When I was younger (think adolescence through undergrad) I spent a lot of time wishing I was a little more _______ and had a smaller _______. The first blank was usually filled in with something personality-related like “outgoing”, “carefree” or “popular” (all of which I was definitely not) while the second blank usually stood for something physical  like eyes, nose, or butt (I’m Greek – those traits kind of come with the territory). I didn’t think of myself as being unhappy, but I wistfully wished that I was somehow different. Somehow better.

It’s amazing how these little insecurities can worm their way into every aspect of our lives. They can impact whether you speak up in a group (and what you say when you do open your mouth) and they can influence everything from the haircuts we get to the clothes that
we wear. As I’ve gotten older and gained some perspective, I realize that all of this second-guessing of myself stemmed from one thing: needing external validation. In other words, the younger version of me needed other people to tell me whether I was good enough, fun enough or pretty enough. What an incredible power to give up to someone else!

I’m not sure when I stopped needing that validation. Perhaps it was when I got married and stopped feeling the need to shave my legs regularly. Or maybe it was when I had children and realized that they would have the very eyes, nose and butt that I so desperately wanted to change in my youth. I mean, I look at them and I see perfection. Don’t get me wrong – they aren’t angelic beings who can do no wrong. None of us are. They are, however, wonderful and delightful exactly as they are and they are worthy of all of the love and devotion that I can muster (and then some). So it occurred to me at some point, why on earth would I deny myself the same love and unconditional acceptance that I so generously bestow upon them?

Through the lens of my almost 34 years, I look at myself now and I am at peace with who I am. Sure, I’m kind of a neurotic introvert who is often socially awkward, but you know what? That’s okay. I live in a beautiful part of the country where my interactions with others are purposefully limited (no mass transit or long grocery store lines here!) and I work in a field where locking myself in an office for days on end to do research is not only acceptable, but encouraged. I look in the mirror and I no longer see too big features in an oval face. I see eyes that have (corrected) perfect vision, a nose that smells roses and farts from three rooms away and laugh lines around my mouth that I wouldn’t erase for the world. I see hips that have successfully birthed two children and legs that have carried me 26.2 miles and then some. And If I happen to have some cellulite, all that means is that my tushie won’t freeze in the winter and I’ll have a bit of extra cushion when I fall chasing my kids.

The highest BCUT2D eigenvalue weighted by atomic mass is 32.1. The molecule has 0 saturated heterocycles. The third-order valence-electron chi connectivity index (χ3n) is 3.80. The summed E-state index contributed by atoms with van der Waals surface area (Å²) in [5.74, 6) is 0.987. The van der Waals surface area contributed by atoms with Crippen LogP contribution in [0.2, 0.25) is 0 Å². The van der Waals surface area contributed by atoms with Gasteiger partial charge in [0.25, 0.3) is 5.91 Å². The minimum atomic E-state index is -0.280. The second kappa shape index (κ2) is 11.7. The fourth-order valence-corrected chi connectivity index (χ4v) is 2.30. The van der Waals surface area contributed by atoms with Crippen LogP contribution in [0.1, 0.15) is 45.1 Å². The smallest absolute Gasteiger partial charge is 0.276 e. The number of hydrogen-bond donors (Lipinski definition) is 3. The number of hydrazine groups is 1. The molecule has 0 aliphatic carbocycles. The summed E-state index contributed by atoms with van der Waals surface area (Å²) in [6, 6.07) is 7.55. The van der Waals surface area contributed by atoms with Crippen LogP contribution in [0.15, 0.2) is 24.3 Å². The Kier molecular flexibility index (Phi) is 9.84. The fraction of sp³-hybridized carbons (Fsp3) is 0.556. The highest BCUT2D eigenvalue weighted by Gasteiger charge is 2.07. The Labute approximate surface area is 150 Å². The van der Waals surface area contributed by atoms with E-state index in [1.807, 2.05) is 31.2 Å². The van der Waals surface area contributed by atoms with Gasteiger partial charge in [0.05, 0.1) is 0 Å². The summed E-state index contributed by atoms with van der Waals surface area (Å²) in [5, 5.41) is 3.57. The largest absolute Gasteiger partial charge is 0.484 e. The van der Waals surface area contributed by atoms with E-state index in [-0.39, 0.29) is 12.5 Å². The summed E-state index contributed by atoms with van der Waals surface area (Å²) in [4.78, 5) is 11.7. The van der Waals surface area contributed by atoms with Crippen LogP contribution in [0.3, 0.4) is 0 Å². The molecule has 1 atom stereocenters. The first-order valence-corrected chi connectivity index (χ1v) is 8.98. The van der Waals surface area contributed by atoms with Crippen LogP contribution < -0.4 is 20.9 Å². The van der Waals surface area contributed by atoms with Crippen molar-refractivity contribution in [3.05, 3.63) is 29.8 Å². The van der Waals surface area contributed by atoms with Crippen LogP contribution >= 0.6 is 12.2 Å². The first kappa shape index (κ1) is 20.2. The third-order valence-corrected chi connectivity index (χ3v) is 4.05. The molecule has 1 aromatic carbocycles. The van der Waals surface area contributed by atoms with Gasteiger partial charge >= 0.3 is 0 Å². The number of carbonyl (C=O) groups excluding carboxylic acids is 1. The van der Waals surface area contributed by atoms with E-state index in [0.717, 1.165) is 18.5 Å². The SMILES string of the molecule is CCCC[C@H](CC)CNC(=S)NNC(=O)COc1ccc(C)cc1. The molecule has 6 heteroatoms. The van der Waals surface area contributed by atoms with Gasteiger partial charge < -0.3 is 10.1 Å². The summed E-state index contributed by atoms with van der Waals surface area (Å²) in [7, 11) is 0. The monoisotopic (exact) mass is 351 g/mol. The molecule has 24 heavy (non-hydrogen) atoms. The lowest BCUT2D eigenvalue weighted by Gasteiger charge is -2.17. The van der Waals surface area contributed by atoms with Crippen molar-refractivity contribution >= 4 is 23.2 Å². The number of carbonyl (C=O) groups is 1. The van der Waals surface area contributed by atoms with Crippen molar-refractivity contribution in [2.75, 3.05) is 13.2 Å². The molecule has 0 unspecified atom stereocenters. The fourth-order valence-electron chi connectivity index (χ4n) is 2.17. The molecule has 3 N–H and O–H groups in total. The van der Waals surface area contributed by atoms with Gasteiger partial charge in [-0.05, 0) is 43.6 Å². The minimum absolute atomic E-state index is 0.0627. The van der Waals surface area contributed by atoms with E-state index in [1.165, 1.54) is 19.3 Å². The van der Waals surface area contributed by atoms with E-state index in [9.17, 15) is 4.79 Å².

I so wish that I could go back to my 15-year-old self, give her a big hug and tell her that everything would end up alright. I’d also let her in on a little secret: being more outgoing or having a smaller nose wouldn’t have made her any happier, but loving and accepting exactly who she was at that very moment would have made all of the difference in the world.

Forgive yourselves your imperfections. I love you all exactly as you are. Promise!

Monkey See, Monkey Do

Lexi is the world’s best mimic. I’m sure this is probably true of most second children, but it blows my mind how she imitates every single thing that she sees. Of course, it’s most pronounced with Parker. She idolizes him. Whenever they’re in the room together, Lexi is trying to sit on him, kiss him and get his attention. Thankfully, Parker loves being the center of attention, so all of this baby love is (usually) welcome.

At the tender age of 14 months, she’s figured out that we all find it hysterical when she mimics a behavior that is beyond her years. Last week, she went into the bathroom and tried to brush her own teeth (with Parker’s toothbrush) and a couple of days ago, she went into the hallway and came back wearing Parker’s backpack.

Even though the backpack was empty, she was struggling under it’s bulk and we were laughing so hard that I couldn’t even steady the camera for a decent shot. Since Parker always wants to jump in on the action, we switched her to his smaller Thomas the Train backpack and he wore his “school” backpack. Oh and he had to change into his matching t-shirt, naturally. All suited up, we headed outside for some pictures.

With the spontaneous (and very random) photo shoot over, I told the kids to come on back inside. Parker told Lexi, “Just hold onto me sister, I won’t let you fall.”

And just like that, my heart melted. God, I love that boy.